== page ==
An old, moss-covered oak tree that stands directly behind the Greene Monument

Since the distribution of the Guilford Battleground lands to the federal government in the mid-20th century, park administrators and park ranger strove to further restore the parkland’s natural spaces and to maintain and protect the monuments erected by the Guilford Battleground Company. As a means of documenting the change of the battlefield, the park publishes a report regarding the authors of the park’s most recent Cultural Landscape report from 2003, break-down the park into three distinctive zones: the Greene Monument, the meadow known as “Schenck’s field,” and the third being the seemingly indistinctive (or at least within the report) surrounding woodlands.

Deliberate Feeling

In addition to the minimal habitat restoration that has taken place over the last five decades, park administrators have introduced other man-made intrusions to the parklands, including additional paved road, park ranger buildings and park offices, lavatories and paved trails along with other signs and historical markers. The most notable maintenance and planned expansions of maintenance within the Cultural Landscape report surrounds the incorporation of additional parcels of land that were donated to the Military park recently by various benefactors. The lands need to be assessed and properly managed.

One term that recurs throughout the section regarding the donated parcels is “landscape integrity,” which refers to the historical integrity of the land. In other words assessing a parcel’s landscape integrity draws into question the human interferences in the landscape since 1781, when the Battle of Guilford Courthouse took place. Additionally, the term is broken up into different subsections: the setting, the feeling, and the association. I find that the most important aspect defined, in this context at least is what the authors of the report define the feeling. According to the report a historical place should convey “ a sense of the aesthetic or historic character that typified its landscape during the selected period of significance.” The authors also note that “ at Guilford, the park’s landscape generally evokes the essence of the heavily forested, battle-era setting.”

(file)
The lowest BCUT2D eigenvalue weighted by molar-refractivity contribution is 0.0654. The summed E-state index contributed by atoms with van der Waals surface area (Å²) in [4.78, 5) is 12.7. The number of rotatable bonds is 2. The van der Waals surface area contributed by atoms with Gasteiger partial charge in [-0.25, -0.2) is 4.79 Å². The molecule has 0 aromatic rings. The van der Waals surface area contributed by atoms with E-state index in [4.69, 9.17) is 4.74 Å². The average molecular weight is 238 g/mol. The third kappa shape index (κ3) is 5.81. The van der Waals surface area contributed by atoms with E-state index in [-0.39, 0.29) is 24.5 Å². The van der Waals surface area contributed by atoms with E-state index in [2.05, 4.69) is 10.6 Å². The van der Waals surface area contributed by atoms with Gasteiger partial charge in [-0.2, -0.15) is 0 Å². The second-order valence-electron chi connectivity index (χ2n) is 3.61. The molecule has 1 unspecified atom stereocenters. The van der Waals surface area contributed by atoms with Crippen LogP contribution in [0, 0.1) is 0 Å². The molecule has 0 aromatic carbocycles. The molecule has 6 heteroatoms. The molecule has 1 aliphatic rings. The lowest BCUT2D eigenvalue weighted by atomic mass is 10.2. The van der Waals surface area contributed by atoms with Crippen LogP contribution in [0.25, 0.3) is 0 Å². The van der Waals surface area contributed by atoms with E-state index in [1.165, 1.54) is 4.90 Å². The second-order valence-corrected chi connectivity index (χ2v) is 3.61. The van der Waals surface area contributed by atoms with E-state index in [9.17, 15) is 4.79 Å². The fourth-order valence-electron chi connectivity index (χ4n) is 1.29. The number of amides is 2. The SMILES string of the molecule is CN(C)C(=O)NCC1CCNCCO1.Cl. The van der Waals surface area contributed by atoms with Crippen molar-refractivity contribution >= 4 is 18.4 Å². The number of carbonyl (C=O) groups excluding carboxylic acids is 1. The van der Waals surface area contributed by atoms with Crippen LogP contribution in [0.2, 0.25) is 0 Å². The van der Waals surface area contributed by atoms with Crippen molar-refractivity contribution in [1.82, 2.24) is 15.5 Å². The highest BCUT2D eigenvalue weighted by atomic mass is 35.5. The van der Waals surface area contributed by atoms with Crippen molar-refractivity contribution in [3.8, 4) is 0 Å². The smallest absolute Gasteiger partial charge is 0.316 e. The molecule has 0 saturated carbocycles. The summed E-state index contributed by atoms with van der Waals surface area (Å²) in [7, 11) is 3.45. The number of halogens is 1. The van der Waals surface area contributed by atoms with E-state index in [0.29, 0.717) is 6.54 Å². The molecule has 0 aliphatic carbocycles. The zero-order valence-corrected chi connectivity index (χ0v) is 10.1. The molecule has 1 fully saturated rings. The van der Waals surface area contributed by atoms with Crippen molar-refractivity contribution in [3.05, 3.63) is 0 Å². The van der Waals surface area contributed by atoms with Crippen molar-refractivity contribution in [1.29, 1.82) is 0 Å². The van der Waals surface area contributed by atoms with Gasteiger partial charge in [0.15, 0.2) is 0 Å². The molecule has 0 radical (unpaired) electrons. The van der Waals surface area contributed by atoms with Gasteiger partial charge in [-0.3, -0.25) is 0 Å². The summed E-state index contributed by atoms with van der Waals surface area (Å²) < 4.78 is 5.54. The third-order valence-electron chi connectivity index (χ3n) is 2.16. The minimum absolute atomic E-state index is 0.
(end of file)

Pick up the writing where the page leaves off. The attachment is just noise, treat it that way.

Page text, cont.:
Photograph taken near the top of the paved trail leading down into what is known as the “Schenck field”

Construction, Development, Progress

The borders of the historic military parklands are clearly visible from the paved road that roughly travels the perimeter of the park. Modern suburb neighborhoods border the historical parklands, comfy ranch-style houses with backyard playgrounds stand in contrast to the solemn, wooded battlefield behind. A clear border exists between modern residences and historical wilderness though issues regarding where the park ends and the modern world begins didn’t exist around the time of the American Revolution. A specific feeling of the authentic, historical wilderness was the de facto state of the land under European settlement in the 1780s. The need for influential men of the 19th century to commemorate the past, clothing it in impressive bronze statues. Eventually, this formed into the stewards of the 21st century, concerned with the evocation of historical authenticity within the landscape of the battlefield, such a slow but welcomed change in the evolution of land management at the Guilford Battleground parklands.